Horses of the Danube delta
Danube Delta pony is a breed of pony living in the wild in the Danube Delta in Romania. The horses live primarily inside and just outside Leteaskogen between the branch rivers Sulina and chilli. Approximately 5,600 wild, stray horses live in the delta area and in the woods. Today there is a great project to try to remove the horses from the Danube delta, in particular because the horses were destroying endangered flowers and plants in the forest. Wild horses have lived in the area around the Danube for many hundreds of years and were caught frequently by local settlers who took them. The local settlers and farmers contributed so that the tribes were under control and never got too big.
Romanians split over environmental impact of Danube delta’s wild horses The wild horses of the Danube delta are a unique sight in Europe but conservationists warn that they are a threat to the region’s forests and marshland.
The story behind the wild horses goes back to the fall of the communist regime and the subsequent collapse of the nation’s economy. With nothing left to feed their horses, farmers on the delta set them loose in the woods and they gradually returned to the wild. Occasionally the farmers would organise hunts, selling the carcasses to Italian companies. But the trade stopped in 2008 when vets realised the horses were suffering from infectious anaemia. By a strange twist of fate the disease saved their lives.
Danube Delta horse refers to a population of feral horse found in and around Letea Forest, located in the Danube Delta, between the Sulina and Chilia branches of Danube. About 3600 feral horses live in the Danube Delta, 2000 in the Letea nature reserve, where on one hand, they are among the last remaining “wild” (feral) horses living at large on the European continent,but are also deemed to be a threat to the flora of the forest, including to some plants on the IUCN Red List of Threatened Species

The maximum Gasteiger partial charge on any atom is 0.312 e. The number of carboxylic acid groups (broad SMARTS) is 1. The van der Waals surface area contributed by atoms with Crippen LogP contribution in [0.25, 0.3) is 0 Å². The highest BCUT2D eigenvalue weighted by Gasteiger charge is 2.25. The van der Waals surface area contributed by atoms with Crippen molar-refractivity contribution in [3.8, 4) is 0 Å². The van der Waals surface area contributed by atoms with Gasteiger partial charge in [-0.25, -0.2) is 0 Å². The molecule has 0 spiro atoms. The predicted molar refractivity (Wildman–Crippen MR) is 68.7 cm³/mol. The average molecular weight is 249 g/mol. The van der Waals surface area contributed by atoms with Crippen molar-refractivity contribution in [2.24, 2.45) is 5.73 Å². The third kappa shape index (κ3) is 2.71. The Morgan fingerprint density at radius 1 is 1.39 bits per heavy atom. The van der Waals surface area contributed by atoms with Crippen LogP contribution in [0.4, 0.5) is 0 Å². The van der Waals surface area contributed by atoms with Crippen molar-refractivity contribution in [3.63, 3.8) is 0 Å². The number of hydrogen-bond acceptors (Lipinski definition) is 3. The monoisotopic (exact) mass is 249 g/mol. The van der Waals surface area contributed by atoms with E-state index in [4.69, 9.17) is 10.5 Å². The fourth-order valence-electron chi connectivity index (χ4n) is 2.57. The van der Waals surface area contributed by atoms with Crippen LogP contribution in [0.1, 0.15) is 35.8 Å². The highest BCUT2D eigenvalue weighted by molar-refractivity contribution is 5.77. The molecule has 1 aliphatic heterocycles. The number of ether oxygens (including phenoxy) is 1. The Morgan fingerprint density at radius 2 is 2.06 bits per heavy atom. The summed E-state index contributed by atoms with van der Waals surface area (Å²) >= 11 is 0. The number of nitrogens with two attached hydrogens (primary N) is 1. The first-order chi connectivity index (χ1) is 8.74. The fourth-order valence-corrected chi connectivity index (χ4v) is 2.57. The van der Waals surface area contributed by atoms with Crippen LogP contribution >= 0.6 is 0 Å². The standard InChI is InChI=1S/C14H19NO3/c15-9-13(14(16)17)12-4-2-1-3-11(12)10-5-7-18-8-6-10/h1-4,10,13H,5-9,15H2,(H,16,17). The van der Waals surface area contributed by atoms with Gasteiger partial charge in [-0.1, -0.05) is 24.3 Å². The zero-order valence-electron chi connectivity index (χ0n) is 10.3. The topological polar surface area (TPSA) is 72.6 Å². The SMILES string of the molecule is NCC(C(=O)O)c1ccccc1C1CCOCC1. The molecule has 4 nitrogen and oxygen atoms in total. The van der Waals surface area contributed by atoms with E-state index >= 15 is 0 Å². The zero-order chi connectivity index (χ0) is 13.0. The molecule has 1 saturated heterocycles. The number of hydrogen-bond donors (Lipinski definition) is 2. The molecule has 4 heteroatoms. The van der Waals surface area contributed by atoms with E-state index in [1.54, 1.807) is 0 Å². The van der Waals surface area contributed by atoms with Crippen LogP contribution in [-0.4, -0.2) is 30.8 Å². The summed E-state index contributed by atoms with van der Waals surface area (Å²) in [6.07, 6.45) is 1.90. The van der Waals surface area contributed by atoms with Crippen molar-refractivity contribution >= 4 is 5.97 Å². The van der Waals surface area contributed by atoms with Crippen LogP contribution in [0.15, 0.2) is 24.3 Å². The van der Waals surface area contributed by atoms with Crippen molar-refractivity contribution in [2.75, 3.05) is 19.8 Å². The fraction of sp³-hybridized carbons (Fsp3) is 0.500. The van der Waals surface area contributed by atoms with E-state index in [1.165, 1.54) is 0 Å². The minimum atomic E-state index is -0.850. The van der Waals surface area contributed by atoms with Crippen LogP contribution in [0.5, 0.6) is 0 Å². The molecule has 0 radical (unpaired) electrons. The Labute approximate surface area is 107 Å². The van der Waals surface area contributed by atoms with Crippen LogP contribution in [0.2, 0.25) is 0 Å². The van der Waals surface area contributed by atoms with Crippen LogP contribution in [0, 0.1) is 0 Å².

The first impression is that many parts of the delta are too wet for grazing by domestic animals like cattle and horses. Even not by the primitive and selfsustaining breeds. But this does not mean that grazing has no role in the ecology of the delta. Between the many swamps and marshes are old and new dunes like dry sandy islands Here we find villages and since historic times, agriculture was
practised in an old fashioned, low-density and sustainable ways. These methods work out as semi natural grazing.